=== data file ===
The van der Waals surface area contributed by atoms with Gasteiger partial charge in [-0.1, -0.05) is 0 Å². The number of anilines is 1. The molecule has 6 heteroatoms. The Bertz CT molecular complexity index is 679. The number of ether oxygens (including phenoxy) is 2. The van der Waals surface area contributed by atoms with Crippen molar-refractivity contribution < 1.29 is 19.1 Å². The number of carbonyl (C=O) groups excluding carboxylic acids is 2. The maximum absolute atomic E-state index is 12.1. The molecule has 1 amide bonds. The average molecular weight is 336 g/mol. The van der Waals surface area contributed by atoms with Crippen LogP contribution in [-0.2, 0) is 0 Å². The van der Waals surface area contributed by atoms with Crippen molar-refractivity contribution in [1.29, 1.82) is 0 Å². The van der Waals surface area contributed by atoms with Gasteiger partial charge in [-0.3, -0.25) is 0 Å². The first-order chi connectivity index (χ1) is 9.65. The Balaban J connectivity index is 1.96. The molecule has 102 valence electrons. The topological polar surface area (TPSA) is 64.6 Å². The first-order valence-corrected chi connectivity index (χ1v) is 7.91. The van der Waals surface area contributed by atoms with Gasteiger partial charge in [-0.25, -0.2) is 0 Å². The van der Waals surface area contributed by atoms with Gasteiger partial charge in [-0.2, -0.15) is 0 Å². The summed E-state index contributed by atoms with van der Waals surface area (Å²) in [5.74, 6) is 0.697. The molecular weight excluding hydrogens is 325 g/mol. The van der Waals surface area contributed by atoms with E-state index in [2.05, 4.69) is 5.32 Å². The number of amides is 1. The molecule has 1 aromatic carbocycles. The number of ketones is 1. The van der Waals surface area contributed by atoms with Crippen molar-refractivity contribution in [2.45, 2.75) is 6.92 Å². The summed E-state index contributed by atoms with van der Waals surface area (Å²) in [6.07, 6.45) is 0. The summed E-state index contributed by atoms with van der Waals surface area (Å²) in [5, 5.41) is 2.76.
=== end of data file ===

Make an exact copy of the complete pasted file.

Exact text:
The van der Waals surface area contributed by atoms with Gasteiger partial charge in [-0.1, -0.05) is 0 Å². The number of anilines is 1. The molecule has 6 heteroatoms. The Bertz CT molecular complexity index is 679. The number of ether oxygens (including phenoxy) is 2. The van der Waals surface area contributed by atoms with Crippen molar-refractivity contribution < 1.29 is 19.1 Å². The number of carbonyl (C=O) groups excluding carboxylic acids is 2. The maximum absolute atomic E-state index is 12.1. The molecule has 1 amide bonds. The average molecular weight is 336 g/mol. The van der Waals surface area contributed by atoms with Crippen LogP contribution in [-0.2, 0) is 0 Å². The van der Waals surface area contributed by atoms with Crippen molar-refractivity contribution in [1.29, 1.82) is 0 Å². The van der Waals surface area contributed by atoms with Gasteiger partial charge in [-0.3, -0.25) is 0 Å². The first-order chi connectivity index (χ1) is 9.65. The Balaban J connectivity index is 1.96. The molecule has 102 valence electrons. The topological polar surface area (TPSA) is 64.6 Å². The first-order valence-corrected chi connectivity index (χ1v) is 7.91. The van der Waals surface area contributed by atoms with Gasteiger partial charge in [-0.25, -0.2) is 0 Å². The van der Waals surface area contributed by atoms with Gasteiger partial charge in [-0.2, -0.15) is 0 Å². The summed E-state index contributed by atoms with van der Waals surface area (Å²) in [5.74, 6) is 0.697. The molecular weight excluding hydrogens is 325 g/mol. The van der Waals surface area contributed by atoms with E-state index in [2.05, 4.69) is 5.32 Å². The number of amides is 1. The molecule has 1 aromatic carbocycles. The number of ketones is 1. The van der Waals surface area contributed by atoms with Crippen molar-refractivity contribution in [2.45, 2.75) is 6.92 Å². The summed E-state index contributed by atoms with van der Waals surface area (Å²) in [6.07, 6.45) is 0. The summed E-state index contributed by atoms with van der Waals surface area (Å²) in [5, 5.41) is 2.76.